How do you defend a network?
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Dziubiński, M., & Goyal, S. (2017). How do you defend a network?. Theoretical Economics, 12 (1), 331-376. https://doi.org/10.3982/TE2088
Modern economies rely heavily on their infrastructure networks. These networks face threats ranging from natural disasters to human attacks. As networks are pervasive, the investments needed to protect them are very large; this motivates the study of targeted defence. What are the ‘key’ nodes to defend to maximize functionality of the network? What are the incentives of individual nodes to protect themselves in a networked environment and how do these incentives correspond to collective welfare? We first provide a characterization of optimal attack and defence in terms of two classical concepts in graph theory – separators and transversals. This characterization permits a systematic study of the intensity of conflict (the resources spent on attack and defence) and helps us identify a new class of networks – windmill graphs – that minimize conflict. We then study security choices by individual nodes. Our analysis identifies the externalites and shows that the welfare costs of decentralized defence in networks can be very large.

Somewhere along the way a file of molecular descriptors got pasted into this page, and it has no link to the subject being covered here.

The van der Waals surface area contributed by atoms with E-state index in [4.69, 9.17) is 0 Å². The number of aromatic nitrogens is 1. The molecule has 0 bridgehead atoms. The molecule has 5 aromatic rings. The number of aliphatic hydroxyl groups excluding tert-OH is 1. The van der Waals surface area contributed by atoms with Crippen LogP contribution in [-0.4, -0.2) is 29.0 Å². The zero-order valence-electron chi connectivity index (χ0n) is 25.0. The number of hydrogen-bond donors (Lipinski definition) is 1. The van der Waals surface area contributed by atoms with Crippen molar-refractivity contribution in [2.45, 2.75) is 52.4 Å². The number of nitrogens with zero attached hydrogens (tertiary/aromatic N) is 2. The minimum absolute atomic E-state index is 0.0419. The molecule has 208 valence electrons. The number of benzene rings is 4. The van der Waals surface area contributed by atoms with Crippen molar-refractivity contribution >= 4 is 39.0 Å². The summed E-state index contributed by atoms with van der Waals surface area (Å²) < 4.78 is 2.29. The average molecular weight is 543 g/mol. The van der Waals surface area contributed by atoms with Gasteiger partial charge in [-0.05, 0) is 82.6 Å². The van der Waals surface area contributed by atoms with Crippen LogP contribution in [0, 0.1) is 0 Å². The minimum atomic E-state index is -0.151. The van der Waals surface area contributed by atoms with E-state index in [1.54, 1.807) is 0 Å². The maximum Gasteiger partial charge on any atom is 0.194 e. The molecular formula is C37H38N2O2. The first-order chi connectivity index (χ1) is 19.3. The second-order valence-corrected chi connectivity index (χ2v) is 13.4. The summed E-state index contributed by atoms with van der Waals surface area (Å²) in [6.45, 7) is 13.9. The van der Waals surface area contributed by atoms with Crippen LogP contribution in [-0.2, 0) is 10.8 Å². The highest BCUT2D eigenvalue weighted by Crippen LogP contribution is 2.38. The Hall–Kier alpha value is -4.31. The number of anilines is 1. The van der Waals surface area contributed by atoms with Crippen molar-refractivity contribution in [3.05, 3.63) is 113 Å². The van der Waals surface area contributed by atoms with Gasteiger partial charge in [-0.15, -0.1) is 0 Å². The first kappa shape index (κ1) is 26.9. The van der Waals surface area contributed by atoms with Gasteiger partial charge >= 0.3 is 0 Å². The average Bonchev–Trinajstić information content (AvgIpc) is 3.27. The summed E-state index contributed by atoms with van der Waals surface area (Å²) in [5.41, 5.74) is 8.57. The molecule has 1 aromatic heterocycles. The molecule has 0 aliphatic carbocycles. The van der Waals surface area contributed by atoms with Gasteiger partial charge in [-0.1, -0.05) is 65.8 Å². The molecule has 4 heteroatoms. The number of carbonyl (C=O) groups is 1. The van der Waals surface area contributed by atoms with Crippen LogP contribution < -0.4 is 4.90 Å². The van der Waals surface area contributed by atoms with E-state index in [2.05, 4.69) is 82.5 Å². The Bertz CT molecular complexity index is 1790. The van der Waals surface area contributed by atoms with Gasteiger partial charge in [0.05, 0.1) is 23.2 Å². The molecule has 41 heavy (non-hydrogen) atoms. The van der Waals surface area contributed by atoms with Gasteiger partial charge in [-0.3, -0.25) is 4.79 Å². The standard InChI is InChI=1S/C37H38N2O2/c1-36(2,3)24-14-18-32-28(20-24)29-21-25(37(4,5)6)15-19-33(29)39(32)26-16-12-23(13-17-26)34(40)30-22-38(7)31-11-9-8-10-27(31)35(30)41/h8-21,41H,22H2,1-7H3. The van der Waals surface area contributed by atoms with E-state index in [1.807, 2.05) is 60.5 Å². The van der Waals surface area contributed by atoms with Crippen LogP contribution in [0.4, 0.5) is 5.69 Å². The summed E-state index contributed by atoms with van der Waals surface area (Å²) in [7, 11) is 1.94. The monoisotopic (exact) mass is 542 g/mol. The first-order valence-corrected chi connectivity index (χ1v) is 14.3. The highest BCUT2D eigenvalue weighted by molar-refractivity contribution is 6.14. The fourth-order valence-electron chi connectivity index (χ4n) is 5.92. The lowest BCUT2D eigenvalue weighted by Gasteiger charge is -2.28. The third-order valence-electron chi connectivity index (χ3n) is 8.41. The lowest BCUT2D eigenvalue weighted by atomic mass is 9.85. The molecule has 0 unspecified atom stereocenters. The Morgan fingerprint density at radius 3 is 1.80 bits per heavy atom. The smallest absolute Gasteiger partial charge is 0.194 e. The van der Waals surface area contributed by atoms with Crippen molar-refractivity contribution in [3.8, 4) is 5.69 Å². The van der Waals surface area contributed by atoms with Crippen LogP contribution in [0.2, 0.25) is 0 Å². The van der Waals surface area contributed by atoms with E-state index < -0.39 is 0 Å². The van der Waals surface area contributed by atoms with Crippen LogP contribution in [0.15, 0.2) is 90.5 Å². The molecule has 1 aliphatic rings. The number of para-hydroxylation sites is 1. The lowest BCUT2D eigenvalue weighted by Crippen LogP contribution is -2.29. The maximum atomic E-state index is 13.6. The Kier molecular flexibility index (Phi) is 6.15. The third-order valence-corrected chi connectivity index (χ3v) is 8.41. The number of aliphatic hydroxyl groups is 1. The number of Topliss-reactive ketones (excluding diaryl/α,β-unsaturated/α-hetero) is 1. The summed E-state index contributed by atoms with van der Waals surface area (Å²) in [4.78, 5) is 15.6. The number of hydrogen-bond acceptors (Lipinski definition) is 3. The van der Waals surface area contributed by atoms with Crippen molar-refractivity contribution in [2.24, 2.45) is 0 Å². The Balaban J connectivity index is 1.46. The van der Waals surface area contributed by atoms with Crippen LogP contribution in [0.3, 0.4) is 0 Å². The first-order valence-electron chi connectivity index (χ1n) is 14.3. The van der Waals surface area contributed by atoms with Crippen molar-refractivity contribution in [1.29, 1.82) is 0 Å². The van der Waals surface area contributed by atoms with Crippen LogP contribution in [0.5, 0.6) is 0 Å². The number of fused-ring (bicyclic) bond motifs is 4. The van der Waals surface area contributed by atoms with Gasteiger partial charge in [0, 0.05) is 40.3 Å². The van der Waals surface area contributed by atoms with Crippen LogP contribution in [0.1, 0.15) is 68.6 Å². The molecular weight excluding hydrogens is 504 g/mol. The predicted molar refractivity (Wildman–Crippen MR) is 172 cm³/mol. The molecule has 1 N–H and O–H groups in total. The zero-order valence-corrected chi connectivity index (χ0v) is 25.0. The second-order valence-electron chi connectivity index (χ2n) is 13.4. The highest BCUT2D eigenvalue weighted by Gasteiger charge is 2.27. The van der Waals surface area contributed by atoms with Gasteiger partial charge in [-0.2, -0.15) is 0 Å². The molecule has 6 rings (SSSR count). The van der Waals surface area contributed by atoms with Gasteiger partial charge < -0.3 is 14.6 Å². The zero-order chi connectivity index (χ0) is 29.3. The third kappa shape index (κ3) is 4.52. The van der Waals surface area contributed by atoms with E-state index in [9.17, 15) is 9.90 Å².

Infrastructure, costs of conflict, windmill graph, attack, defense
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External DOI: https://doi.org/10.3982/TE2088
This record's URL: https://www.repository.cam.ac.uk/handle/1810/253326
Attribution-NonCommercial 3.0 UK: England & Wales
Licence URL: http://creativecommons.org/licenses/by-nc/3.0/uk/
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